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A home of French governors in the early 18th century, this mansion is one of the finest examples from the ancient regime. It was built for the 11th governor, Claude de Ramezay, and includes 15 interconnecting rooms with a ballroom of mirrors, as well as mahogany galore. Ramezay went broke trying to maintain it.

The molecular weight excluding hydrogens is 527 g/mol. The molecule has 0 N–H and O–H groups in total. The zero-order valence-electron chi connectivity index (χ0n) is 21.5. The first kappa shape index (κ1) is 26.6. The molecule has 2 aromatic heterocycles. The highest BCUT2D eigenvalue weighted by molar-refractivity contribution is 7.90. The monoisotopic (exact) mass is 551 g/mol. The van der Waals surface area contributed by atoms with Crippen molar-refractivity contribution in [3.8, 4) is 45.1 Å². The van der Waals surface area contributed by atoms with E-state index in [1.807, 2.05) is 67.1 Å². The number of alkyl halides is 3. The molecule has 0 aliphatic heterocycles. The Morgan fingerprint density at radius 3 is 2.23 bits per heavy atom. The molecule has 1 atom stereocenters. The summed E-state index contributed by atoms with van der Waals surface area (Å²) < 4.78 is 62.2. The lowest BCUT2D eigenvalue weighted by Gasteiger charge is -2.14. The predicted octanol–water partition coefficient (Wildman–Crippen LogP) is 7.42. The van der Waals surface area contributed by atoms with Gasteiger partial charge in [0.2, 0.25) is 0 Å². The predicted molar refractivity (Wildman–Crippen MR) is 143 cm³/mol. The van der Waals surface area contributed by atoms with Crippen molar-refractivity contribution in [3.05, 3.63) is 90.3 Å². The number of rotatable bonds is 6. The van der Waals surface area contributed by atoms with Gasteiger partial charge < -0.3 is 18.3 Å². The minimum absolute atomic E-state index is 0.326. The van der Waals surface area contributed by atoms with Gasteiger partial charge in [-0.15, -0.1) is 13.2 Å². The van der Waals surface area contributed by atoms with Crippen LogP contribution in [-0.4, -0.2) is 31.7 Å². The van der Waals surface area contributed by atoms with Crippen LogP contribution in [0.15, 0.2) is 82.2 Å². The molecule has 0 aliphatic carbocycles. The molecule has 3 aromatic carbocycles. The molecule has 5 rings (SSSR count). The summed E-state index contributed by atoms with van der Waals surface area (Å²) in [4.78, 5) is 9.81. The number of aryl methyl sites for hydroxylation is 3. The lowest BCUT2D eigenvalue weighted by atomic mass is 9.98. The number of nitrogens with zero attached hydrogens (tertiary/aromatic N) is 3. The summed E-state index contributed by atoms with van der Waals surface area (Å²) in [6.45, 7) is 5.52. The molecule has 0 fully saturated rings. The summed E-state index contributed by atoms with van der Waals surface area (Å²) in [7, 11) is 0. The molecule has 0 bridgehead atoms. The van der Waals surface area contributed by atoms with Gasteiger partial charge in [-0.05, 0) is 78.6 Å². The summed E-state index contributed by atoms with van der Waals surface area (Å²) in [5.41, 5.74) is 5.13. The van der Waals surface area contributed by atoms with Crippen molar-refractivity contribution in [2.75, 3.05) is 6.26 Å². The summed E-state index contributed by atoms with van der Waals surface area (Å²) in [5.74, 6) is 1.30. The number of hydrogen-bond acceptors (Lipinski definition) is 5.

American generals used it as a headquarters during the revolution, and Benjamin Franklin held conferences here when attempting (and failing) to convince the Canadians to join the cause. In 1903 turrets were added to give the ‘château’ its fanciful French look. The building is a repository of Québec history with a collection of 20,000 objects, including valuable Canadian art and furniture. The Governor’s Garden (open June to September) in the rear re-creates a horticultural garden from the 18th century, including many original varieties of fruit trees and vegetables.